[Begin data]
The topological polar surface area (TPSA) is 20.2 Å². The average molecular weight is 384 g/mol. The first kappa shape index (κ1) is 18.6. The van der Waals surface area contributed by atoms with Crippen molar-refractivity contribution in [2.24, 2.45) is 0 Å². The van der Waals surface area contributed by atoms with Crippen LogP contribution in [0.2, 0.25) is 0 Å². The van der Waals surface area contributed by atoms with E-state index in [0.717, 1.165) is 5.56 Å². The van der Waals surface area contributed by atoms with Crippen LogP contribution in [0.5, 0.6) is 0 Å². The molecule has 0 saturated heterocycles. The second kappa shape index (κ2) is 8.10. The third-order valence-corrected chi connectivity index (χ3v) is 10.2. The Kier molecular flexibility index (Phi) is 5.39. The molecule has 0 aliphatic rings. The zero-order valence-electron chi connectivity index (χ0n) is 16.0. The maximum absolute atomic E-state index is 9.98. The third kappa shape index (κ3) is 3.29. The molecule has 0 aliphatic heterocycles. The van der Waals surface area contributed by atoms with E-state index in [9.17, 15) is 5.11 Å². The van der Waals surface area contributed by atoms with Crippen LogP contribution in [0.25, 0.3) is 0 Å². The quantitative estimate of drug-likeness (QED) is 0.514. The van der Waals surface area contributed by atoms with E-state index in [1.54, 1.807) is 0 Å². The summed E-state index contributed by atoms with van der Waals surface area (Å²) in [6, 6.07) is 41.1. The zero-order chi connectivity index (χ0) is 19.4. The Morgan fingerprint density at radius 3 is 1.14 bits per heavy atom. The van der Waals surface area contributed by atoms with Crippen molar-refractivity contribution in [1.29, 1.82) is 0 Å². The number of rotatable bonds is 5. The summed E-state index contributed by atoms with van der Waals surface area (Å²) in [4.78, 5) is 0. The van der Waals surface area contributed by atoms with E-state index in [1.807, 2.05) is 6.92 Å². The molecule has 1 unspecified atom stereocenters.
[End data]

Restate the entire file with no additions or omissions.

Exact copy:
The topological polar surface area (TPSA) is 20.2 Å². The average molecular weight is 384 g/mol. The first kappa shape index (κ1) is 18.6. The van der Waals surface area contributed by atoms with Crippen molar-refractivity contribution in [2.24, 2.45) is 0 Å². The van der Waals surface area contributed by atoms with Crippen LogP contribution in [0.2, 0.25) is 0 Å². The van der Waals surface area contributed by atoms with E-state index in [0.717, 1.165) is 5.56 Å². The van der Waals surface area contributed by atoms with Crippen LogP contribution in [0.5, 0.6) is 0 Å². The molecule has 0 saturated heterocycles. The second kappa shape index (κ2) is 8.10. The third-order valence-corrected chi connectivity index (χ3v) is 10.2. The Kier molecular flexibility index (Phi) is 5.39. The molecule has 0 aliphatic rings. The zero-order valence-electron chi connectivity index (χ0n) is 16.0. The maximum absolute atomic E-state index is 9.98. The third kappa shape index (κ3) is 3.29. The molecule has 0 aliphatic heterocycles. The van der Waals surface area contributed by atoms with E-state index in [9.17, 15) is 5.11 Å². The van der Waals surface area contributed by atoms with Crippen LogP contribution in [0.25, 0.3) is 0 Å². The quantitative estimate of drug-likeness (QED) is 0.514. The van der Waals surface area contributed by atoms with E-state index in [1.54, 1.807) is 0 Å². The summed E-state index contributed by atoms with van der Waals surface area (Å²) in [6, 6.07) is 41.1. The zero-order chi connectivity index (χ0) is 19.4. The Morgan fingerprint density at radius 3 is 1.14 bits per heavy atom. The van der Waals surface area contributed by atoms with Crippen molar-refractivity contribution in [1.29, 1.82) is 0 Å². The number of rotatable bonds is 5. The summed E-state index contributed by atoms with van der Waals surface area (Å²) in [4.78, 5) is 0. The van der Waals surface area contributed by atoms with E-state index in [1.807, 2.05) is 6.92 Å². The molecule has 1 unspecified atom stereocenters.